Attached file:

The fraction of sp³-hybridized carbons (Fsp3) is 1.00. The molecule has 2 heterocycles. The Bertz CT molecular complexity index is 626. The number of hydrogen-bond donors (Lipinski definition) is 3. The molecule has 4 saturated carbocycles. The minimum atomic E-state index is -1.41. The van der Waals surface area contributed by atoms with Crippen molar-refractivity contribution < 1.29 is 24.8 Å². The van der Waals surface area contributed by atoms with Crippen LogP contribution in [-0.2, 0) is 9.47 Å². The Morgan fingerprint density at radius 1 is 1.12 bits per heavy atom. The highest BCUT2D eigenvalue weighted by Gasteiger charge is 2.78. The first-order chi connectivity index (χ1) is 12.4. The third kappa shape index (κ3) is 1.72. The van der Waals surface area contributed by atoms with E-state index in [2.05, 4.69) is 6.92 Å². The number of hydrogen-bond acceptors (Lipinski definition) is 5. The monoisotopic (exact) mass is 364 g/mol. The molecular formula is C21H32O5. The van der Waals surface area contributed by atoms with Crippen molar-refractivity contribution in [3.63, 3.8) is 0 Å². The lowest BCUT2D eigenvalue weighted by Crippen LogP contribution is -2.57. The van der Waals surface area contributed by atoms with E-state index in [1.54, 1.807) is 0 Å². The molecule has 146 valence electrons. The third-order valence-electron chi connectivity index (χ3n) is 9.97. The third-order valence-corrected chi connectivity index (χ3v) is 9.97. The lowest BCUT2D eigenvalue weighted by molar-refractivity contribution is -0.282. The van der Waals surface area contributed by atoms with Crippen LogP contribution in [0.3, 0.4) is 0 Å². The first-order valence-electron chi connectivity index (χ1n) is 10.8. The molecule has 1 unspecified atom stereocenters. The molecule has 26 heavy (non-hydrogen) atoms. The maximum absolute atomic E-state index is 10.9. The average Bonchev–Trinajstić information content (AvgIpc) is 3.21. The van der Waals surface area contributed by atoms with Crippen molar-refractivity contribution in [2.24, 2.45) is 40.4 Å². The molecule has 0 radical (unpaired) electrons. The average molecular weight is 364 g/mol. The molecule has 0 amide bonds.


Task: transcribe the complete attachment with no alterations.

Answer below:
The fraction of sp³-hybridized carbons (Fsp3) is 1.00. The molecule has 2 heterocycles. The Bertz CT molecular complexity index is 626. The number of hydrogen-bond donors (Lipinski definition) is 3. The molecule has 4 saturated carbocycles. The minimum atomic E-state index is -1.41. The van der Waals surface area contributed by atoms with Crippen molar-refractivity contribution < 1.29 is 24.8 Å². The van der Waals surface area contributed by atoms with Crippen LogP contribution in [-0.2, 0) is 9.47 Å². The Morgan fingerprint density at radius 1 is 1.12 bits per heavy atom. The highest BCUT2D eigenvalue weighted by Gasteiger charge is 2.78. The first-order chi connectivity index (χ1) is 12.4. The third kappa shape index (κ3) is 1.72. The van der Waals surface area contributed by atoms with E-state index in [2.05, 4.69) is 6.92 Å². The number of hydrogen-bond acceptors (Lipinski definition) is 5. The monoisotopic (exact) mass is 364 g/mol. The molecular formula is C21H32O5. The van der Waals surface area contributed by atoms with Crippen molar-refractivity contribution in [3.63, 3.8) is 0 Å². The lowest BCUT2D eigenvalue weighted by Crippen LogP contribution is -2.57. The van der Waals surface area contributed by atoms with E-state index in [1.54, 1.807) is 0 Å². The molecule has 146 valence electrons. The third-order valence-electron chi connectivity index (χ3n) is 9.97. The third-order valence-corrected chi connectivity index (χ3v) is 9.97. The lowest BCUT2D eigenvalue weighted by molar-refractivity contribution is -0.282. The van der Waals surface area contributed by atoms with Crippen LogP contribution in [0.3, 0.4) is 0 Å². The first-order valence-electron chi connectivity index (χ1n) is 10.8. The molecule has 1 unspecified atom stereocenters. The molecule has 26 heavy (non-hydrogen) atoms. The maximum absolute atomic E-state index is 10.9. The average Bonchev–Trinajstić information content (AvgIpc) is 3.21. The van der Waals surface area contributed by atoms with Crippen molar-refractivity contribution in [2.24, 2.45) is 40.4 Å². The molecule has 0 radical (unpaired) electrons. The average molecular weight is 364 g/mol. The molecule has 0 amide bonds.